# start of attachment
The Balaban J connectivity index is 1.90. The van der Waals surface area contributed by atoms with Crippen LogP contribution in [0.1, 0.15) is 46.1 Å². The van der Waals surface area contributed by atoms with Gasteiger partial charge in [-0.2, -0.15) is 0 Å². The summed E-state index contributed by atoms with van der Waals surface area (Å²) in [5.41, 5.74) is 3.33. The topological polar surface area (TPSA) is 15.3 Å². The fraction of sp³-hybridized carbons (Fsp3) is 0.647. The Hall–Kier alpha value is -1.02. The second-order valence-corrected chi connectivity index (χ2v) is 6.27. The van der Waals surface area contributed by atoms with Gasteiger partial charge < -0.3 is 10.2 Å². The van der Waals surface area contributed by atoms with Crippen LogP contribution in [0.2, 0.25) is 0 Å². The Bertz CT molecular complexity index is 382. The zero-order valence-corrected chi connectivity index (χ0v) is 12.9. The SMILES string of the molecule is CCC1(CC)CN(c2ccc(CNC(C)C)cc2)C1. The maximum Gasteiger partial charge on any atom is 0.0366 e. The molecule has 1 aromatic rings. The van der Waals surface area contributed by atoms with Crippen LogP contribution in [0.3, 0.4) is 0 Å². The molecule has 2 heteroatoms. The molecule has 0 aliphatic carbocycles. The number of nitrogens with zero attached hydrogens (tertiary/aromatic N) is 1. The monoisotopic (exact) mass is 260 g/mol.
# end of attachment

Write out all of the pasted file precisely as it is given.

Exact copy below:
The Balaban J connectivity index is 1.90. The van der Waals surface area contributed by atoms with Crippen LogP contribution in [0.1, 0.15) is 46.1 Å². The van der Waals surface area contributed by atoms with Gasteiger partial charge in [-0.2, -0.15) is 0 Å². The summed E-state index contributed by atoms with van der Waals surface area (Å²) in [5.41, 5.74) is 3.33. The topological polar surface area (TPSA) is 15.3 Å². The fraction of sp³-hybridized carbons (Fsp3) is 0.647. The Hall–Kier alpha value is -1.02. The second-order valence-corrected chi connectivity index (χ2v) is 6.27. The van der Waals surface area contributed by atoms with Gasteiger partial charge < -0.3 is 10.2 Å². The van der Waals surface area contributed by atoms with Crippen LogP contribution in [0.2, 0.25) is 0 Å². The Bertz CT molecular complexity index is 382. The zero-order valence-corrected chi connectivity index (χ0v) is 12.9. The SMILES string of the molecule is CCC1(CC)CN(c2ccc(CNC(C)C)cc2)C1. The maximum Gasteiger partial charge on any atom is 0.0366 e. The molecule has 1 aromatic rings. The van der Waals surface area contributed by atoms with Crippen LogP contribution in [0.3, 0.4) is 0 Å². The molecule has 2 heteroatoms. The molecule has 0 aliphatic carbocycles. The number of nitrogens with zero attached hydrogens (tertiary/aromatic N) is 1. The monoisotopic (exact) mass is 260 g/mol.